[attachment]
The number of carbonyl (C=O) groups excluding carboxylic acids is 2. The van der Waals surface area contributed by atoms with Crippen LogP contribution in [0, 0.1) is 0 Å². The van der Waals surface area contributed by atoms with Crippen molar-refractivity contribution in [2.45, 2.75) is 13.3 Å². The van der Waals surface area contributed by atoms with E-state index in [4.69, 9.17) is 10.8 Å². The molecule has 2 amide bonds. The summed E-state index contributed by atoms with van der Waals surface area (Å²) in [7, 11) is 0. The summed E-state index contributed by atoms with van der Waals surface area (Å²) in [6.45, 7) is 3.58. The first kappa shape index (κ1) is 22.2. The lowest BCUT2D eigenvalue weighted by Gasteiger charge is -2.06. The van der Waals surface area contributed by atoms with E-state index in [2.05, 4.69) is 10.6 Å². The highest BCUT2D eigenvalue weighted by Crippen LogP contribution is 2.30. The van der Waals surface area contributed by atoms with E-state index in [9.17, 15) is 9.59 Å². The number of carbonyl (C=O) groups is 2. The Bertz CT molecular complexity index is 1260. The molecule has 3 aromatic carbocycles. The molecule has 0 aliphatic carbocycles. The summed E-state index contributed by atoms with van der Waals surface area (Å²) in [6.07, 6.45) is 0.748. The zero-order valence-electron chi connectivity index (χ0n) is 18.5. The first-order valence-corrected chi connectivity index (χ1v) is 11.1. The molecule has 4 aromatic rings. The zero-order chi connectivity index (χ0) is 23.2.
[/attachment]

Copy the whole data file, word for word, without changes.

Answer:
The number of carbonyl (C=O) groups excluding carboxylic acids is 2. The van der Waals surface area contributed by atoms with Crippen LogP contribution in [0, 0.1) is 0 Å². The van der Waals surface area contributed by atoms with Crippen molar-refractivity contribution in [2.45, 2.75) is 13.3 Å². The van der Waals surface area contributed by atoms with E-state index in [4.69, 9.17) is 10.8 Å². The molecule has 2 amide bonds. The summed E-state index contributed by atoms with van der Waals surface area (Å²) in [7, 11) is 0. The summed E-state index contributed by atoms with van der Waals surface area (Å²) in [6.45, 7) is 3.58. The first kappa shape index (κ1) is 22.2. The lowest BCUT2D eigenvalue weighted by Gasteiger charge is -2.06. The van der Waals surface area contributed by atoms with E-state index in [2.05, 4.69) is 10.6 Å². The highest BCUT2D eigenvalue weighted by Crippen LogP contribution is 2.30. The van der Waals surface area contributed by atoms with E-state index in [9.17, 15) is 9.59 Å². The number of carbonyl (C=O) groups is 2. The Bertz CT molecular complexity index is 1260. The molecule has 3 aromatic carbocycles. The molecule has 0 aliphatic carbocycles. The summed E-state index contributed by atoms with van der Waals surface area (Å²) in [6.07, 6.45) is 0.748. The zero-order valence-electron chi connectivity index (χ0n) is 18.5. The first-order valence-corrected chi connectivity index (χ1v) is 11.1. The molecule has 4 aromatic rings. The zero-order chi connectivity index (χ0) is 23.2.